Network Working Group J. Arkko, Ed. Request for Comments: 3971 Ericsson Category: Standards Track J. Kempf DoCoMo Communications Labs USA B. Zill Microsoft P. Nikander Ericsson March 2005 SEcure Neighbor Discovery (SEND) Status of This Memo This document specifies an Internet standards track protocol for the Internet community, and requests discussion and suggestions for improvements. Please refer to the current edition of the "Internet Official Protocol Standards" (STD 1) for the standardization state and status of this protocol. Distribution of this memo is unlimited. Copyright Notice Copyright (C) The Internet Society (2005). Abstract IPv6 nodes use the Neighbor Discovery Protocol (NDP) to discover other nodes on the link, to determine their link-layer addresses to find routers, and to maintain reachability information about the paths to active neighbors. If not secured, NDP is vulnerable to various attacks. This document specifies security mechanisms for NDP. Unlike those in the original NDP specifications, these mechanisms do not use IPsec.
Table of Contents 1. Introduction. . . . . . . . . . . . . . . . . . . . . . . . . 3 1.1. Specification of Requirements . . . . . . . . . . . . . 4 2. Terms . . . . . . . . . . . . . . . . . . . . . . . . . . . . 4 3. Neighbor and Router Discovery Overview. . . . . . . . . . . . 6 4. Secure Neighbor Discovery Overview. . . . . . . . . . . . . . 8 5. Neighbor Discovery Protocol Options . . . . . . . . . . . . . 9 5.1. CGA Option. . . . . . . . . . . . . . . . . . . . . . . 10 5.1.1. Processing Rules for Senders. . . . . . . . . . 11 5.1.2. Processing Rules for Receivers. . . . . . . . . 12 5.1.3. Configuration . . . . . . . . . . . . . . . . . 13 5.2. RSA Signature Option. . . . . . . . . . . . . . . . . . 14 5.2.1. Processing Rules for Senders. . . . . . . . . . 16 5.2.2. Processing Rules for Receivers. . . . . . . . . 16 5.2.3. Configuration . . . . . . . . . . . . . . . . . 17 5.2.4. Performance Considerations. . . . . . . . . . . 18 5.3. Timestamp and Nonce Options . . . . . . . . . . . . . . 19 5.3.1. Timestamp Option. . . . . . . . . . . . . . . . 19 5.3.2. Nonce Option. . . . . . . . . . . . . . . . . . 20 5.3.3. Processing Rules for Senders. . . . . . . . . . 21 5.3.4. Processing Rules for Receivers. . . . . . . . . 21 6. Authorization Delegation Discovery. . . . . . . . . . . . . . 24 6.1. Authorization Model . . . . . . . . . . . . . . . . . . 24 6.2. Deployment Model. . . . . . . . . . . . . . . . . . . . 25 6.3. Certificate Format. . . . . . . . . . . . . . . . . . . 26 6.3.1. Router Authorization Certificate Profile. . . . 26 6.3.2. Suitability of Standard Identity Certificates . 29 6.4. Certificate Transport . . . . . . . . . . . . . . . . . 29 6.4.1. Certification Path Solicitation Message Format. 30 6.4.2. Certification Path Advertisement Message Format 32 6.4.3. Trust Anchor Option . . . . . . . . . . . . . . 34 6.4.4. Certificate Option. . . . . . . . . . . . . . . 36 6.4.5. Processing Rules for Routers. . . . . . . . . . 37 6.4.6. Processing Rules for Hosts. . . . . . . . . . . 38 6.5. Configuration . . . . . . . . . . . . . . . . . . . . . 39 7. Addressing. . . . . . . . . . . . . . . . . . . . . . . . . . 40 7.1. CGAs. . . . . . . . . . . . . . . . . . . . . . . . . . 40 7.2. Redirect Addresses. . . . . . . . . . . . . . . . . . . 40 7.3. Advertised Subnet Prefixes. . . . . . . . . . . . . . . 40 7.4. Limitations . . . . . . . . . . . . . . . . . . . . . . 41 8. Transition Issues . . . . . . . . . . . . . . . . . . . . . . 42 9. Security Considerations . . . . . . . . . . . . . . . . . . . 44 9.1. Threats to the Local Link Not Covered by SEND . . . . . 44 9.2. How SEND Counters Threats to NDP. . . . . . . . . . . . 45 9.2.1. Neighbor Solicitation/Advertisement Spoofing. . 45 9.2.2. Neighbor Unreachability Detection Failure . . . 46 9.2.3. Duplicate Address Detection DoS Attack. . . . . 46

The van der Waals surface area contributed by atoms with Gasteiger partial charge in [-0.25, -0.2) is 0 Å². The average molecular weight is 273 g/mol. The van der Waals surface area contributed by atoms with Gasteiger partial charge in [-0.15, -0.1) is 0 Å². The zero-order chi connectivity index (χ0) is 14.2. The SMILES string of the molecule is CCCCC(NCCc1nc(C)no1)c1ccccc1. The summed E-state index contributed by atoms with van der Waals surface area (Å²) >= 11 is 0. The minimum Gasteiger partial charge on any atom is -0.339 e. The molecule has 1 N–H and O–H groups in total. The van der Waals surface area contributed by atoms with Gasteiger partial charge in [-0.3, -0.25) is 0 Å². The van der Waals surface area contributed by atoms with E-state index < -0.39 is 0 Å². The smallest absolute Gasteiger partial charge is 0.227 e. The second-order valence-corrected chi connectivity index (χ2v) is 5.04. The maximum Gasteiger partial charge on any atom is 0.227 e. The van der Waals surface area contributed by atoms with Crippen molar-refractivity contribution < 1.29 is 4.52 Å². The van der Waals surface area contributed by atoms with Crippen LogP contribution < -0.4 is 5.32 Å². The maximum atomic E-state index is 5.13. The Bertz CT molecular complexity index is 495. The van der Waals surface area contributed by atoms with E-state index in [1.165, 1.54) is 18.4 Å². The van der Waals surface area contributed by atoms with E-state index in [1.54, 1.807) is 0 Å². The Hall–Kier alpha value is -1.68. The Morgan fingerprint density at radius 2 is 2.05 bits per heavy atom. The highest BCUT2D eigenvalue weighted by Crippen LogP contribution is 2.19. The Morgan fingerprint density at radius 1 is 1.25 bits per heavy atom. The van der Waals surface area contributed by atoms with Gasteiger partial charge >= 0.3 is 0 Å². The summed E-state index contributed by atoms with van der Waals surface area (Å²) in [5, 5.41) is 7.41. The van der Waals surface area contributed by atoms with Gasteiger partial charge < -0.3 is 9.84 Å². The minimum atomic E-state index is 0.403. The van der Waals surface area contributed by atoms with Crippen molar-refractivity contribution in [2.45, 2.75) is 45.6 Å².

9.2.4. Router Solicitation and Advertisement Attacks . 46 9.2.5. Replay Attacks. . . . . . . . . . . . . . . . . 47 9.2.6. Neighbor Discovery DoS Attack . . . . . . . . . 48 9.3. Attacks against SEND Itself . . . . . . . . . . . . . . 48 10. Protocol Values . . . . . . . . . . . . . . . . . . . . . . . 49 10.1. Constants . . . . . . . . . . . . . . . . . . . . . . . 49 10.2. Variables . . . . . . . . . . . . . . . . . . . . . . . 49 11. IANA Considerations . . . . . . . . . . . . . . . . . . . . . 49 12. References. . . . . . . . . . . . . . . . . . . . . . . . . . 50 12.1. Normative References. . . . . . . . . . . . . . . . . . 50 12.2. Informative References. . . . . . . . . . . . . . . . . 51 Appendices. . . . . . . . . . . . . . . . . . . . . . . . . . . . 53 A. Contributors and Acknowledgments. . . . . . . . . . . . 53 B. Cache Management. . . . . . . . . . . . . . . . . . . . 53 C. Message Size When Carrying Certificates . . . . . . . . 54 Authors' Addresses. . . . . . . . . . . . . . . . . . . . . . . . 55 Full Copyright Statements . . . . . . . . . . . . . . . . . . . . 56 1. Introduction IPv6 defines the Neighbor Discovery Protocol (NDP) in RFCs 2461  and 2462 . Nodes on the same link use NDP to discover each other's presence and link-layer addresses, to find routers, and to maintain reachability information about the paths to active neighbors. NDP is used by both hosts and routers. Its functions include Neighbor Discovery (ND), Router Discovery (RD), Address Autoconfiguration, Address Resolution, Neighbor Unreachability Detection (NUD), Duplicate Address Detection (DAD), and Redirection. The original NDP specifications called for the use of IPsec to protect NDP messages. However, the RFCs do not give detailed instructions for using IPsec to do this. In this particular application, IPsec can only be used with a manual configuration of security associations, due to bootstrapping problems in using IKE [19, 15]. Furthermore, the number of manually configured security associations needed for protecting NDP can be very large , making that approach impractical for most purposes. The SEND protocol is designed to counter the threats to NDP. These threats are described in detail in . SEND is applicable in environments where physical security on the link is not assured (such as over wireless) and attacks on NDP are a concern. This document is organized as follows. Sections 2 and 3 define some terminology and present a brief review of NDP, respectively. Section 4 describes the overall approach to securing NDP. This approach involves the use of new NDP options to carry public key - based signatures. A zero-configuration mechanism is used for showing